(I’m never going to wear those gaiters though.)
Also I managed to keep them on my feet. Heptonstall includes an infamous bog, where fell runners have disappeared and not been found for centuries. Not really, but it is deep and it is wide and it is boggy. The official advice had been to sweep round it from the left, but I followed the people in front as they didn’t appear to be sinking and went straight through and it was barely a bog at all. By that I mean, I got wet to my calves but no higher, and I kept my shoes to myself.
The shoes were a conversation starter too because as I went over a stile somewhere or other someone behind said, “are those the Graphene Mudclaws?” and we struck up a conversation and stayed talking more or less for the rest of the route, finishing together. Nice to meet you Nick.
I had a couple of weak moments where I looked at how many miles had gone by and how many miles there were to go. At one point Nick tried the “there’s only a park run to go” and I responded as I usually do to this, with, “but I don’t want to do a park run.” I passed a family of walkers, with youngsters, and tried to distract myself by asking the sister and then the brother whether they were going to be fell runners. The sister said nothing and ran up to her brother for sanctuary. The brother said, “no.”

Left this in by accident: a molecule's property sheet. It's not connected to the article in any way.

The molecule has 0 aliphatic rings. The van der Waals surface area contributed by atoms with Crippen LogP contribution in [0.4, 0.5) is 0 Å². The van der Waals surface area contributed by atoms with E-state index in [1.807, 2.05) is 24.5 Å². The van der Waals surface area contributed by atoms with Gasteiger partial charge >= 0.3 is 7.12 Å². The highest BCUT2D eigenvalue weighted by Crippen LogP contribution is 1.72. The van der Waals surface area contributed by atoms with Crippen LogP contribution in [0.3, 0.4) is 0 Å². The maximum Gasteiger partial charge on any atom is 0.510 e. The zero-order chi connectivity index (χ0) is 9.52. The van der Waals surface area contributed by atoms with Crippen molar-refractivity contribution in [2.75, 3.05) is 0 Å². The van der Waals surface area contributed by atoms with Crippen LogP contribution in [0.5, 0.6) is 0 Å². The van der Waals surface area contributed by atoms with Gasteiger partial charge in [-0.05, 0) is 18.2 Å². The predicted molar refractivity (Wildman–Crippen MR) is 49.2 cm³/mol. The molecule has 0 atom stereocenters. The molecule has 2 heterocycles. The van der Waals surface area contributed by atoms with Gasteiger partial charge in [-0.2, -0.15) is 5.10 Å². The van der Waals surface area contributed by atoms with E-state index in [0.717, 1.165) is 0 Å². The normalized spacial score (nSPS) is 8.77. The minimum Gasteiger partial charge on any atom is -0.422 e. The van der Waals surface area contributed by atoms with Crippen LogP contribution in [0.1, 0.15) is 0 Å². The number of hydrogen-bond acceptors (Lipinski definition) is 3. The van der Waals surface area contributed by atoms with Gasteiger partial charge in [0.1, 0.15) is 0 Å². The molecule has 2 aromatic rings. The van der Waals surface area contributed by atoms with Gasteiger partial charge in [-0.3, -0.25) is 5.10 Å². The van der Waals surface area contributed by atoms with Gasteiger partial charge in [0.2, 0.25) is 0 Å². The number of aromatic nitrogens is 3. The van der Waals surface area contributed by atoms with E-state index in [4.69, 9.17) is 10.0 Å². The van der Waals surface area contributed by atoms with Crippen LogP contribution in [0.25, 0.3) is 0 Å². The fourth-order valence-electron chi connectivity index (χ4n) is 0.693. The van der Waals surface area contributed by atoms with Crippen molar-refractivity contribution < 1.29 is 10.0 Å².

Another example of my conversational skills: I am very grateful to marshals who stand out in all weathers, and I too have marshalled in all weathers. I try to convey my compassion by saying, “I hope you’re warm enough.” For the first time, when I reached this man on top of his knoll, the conversation went like this:
Me: I hope you’re warm enough.
Him: No, I’m not.
*Runner pauses, desperately thinks what to say to make things better*
Me: There’s not a lot I can do about that. Sorry.
*Runner runs off, perfectly warm.*
The weather: the forecast had been for 10 degrees, not too much wind. But this was the proper tops. At registration, the air was biting, and FRB, as hardy as they come, was questioning his choice of bringing only a vest. I ran in a vest and long-sleeves and I was fine. Afterwards he said he was fine too, but he has more body hair than I do.
Something odd happened in the last few miles: I got better. I overtook people, including Aileen (this rarely happens). And I still felt good, and my legs still moved by themselves.